​Accessing the Web from Cuba’s WiFi Hotspots
Locals surf the web using a nearby access point.

​Accessing the Web from Cuba’s WiFi Hotspots

The only way to access the internet on your own device in Cuba is to go to a series of newly opened wifi hotspots around the country.
August 20, 2015, 8:05pm

From the column 'Photos From Beyond'

The only way to access the internet on your own device in Cuba is to go to a series of newly opened wifi hotspots around the country. There is usually one in every big town, and about five in Havana.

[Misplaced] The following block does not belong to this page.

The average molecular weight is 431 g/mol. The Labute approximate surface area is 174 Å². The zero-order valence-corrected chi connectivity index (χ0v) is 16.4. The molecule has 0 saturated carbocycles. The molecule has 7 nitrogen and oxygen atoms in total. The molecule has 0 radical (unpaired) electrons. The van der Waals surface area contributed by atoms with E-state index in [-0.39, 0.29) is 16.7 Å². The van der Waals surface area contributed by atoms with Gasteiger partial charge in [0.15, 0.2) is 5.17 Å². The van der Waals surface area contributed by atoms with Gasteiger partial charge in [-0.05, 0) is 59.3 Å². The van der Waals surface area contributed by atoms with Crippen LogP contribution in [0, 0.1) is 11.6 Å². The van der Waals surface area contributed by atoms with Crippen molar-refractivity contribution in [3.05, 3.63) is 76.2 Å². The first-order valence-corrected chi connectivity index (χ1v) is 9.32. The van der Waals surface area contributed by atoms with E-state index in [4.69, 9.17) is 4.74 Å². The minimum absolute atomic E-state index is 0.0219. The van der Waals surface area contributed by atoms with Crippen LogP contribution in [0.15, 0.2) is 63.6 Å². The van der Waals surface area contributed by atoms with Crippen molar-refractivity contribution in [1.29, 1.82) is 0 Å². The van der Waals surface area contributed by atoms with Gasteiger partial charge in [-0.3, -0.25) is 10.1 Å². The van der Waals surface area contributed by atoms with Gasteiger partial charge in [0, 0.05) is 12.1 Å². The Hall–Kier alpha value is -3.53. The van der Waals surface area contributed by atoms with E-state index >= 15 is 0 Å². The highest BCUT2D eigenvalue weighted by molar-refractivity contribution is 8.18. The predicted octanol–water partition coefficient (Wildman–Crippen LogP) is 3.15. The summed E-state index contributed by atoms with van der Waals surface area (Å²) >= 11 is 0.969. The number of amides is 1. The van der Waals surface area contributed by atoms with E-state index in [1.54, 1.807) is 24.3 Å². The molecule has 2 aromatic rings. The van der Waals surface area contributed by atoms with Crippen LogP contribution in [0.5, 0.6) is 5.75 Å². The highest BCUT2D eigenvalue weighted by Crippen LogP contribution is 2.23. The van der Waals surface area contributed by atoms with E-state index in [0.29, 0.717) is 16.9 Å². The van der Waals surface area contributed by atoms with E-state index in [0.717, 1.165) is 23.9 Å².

To get online, you have to buy a scratch off card for about $2 and stand in a very long line at a store run by a regulator called ETECSA. These cards often sell out and are hard to get your hands on, often because they end up being bought out by internet dealers—people who sell the cards for $3 or more at the hotspots themselves. These networks are insecure, censored, monitored, and the wifi areas are under camera surveillance.

People waiting in line to purchase cards to access the web.

A sign inside a restaurant lets patrons know that there is no wifi inside.

People congregating near a local wifi hotspot.

Teenagers accessing the web with mobile devices.

It is common to see cars pulled over near wifi access points where some may drive two hours to use the internet.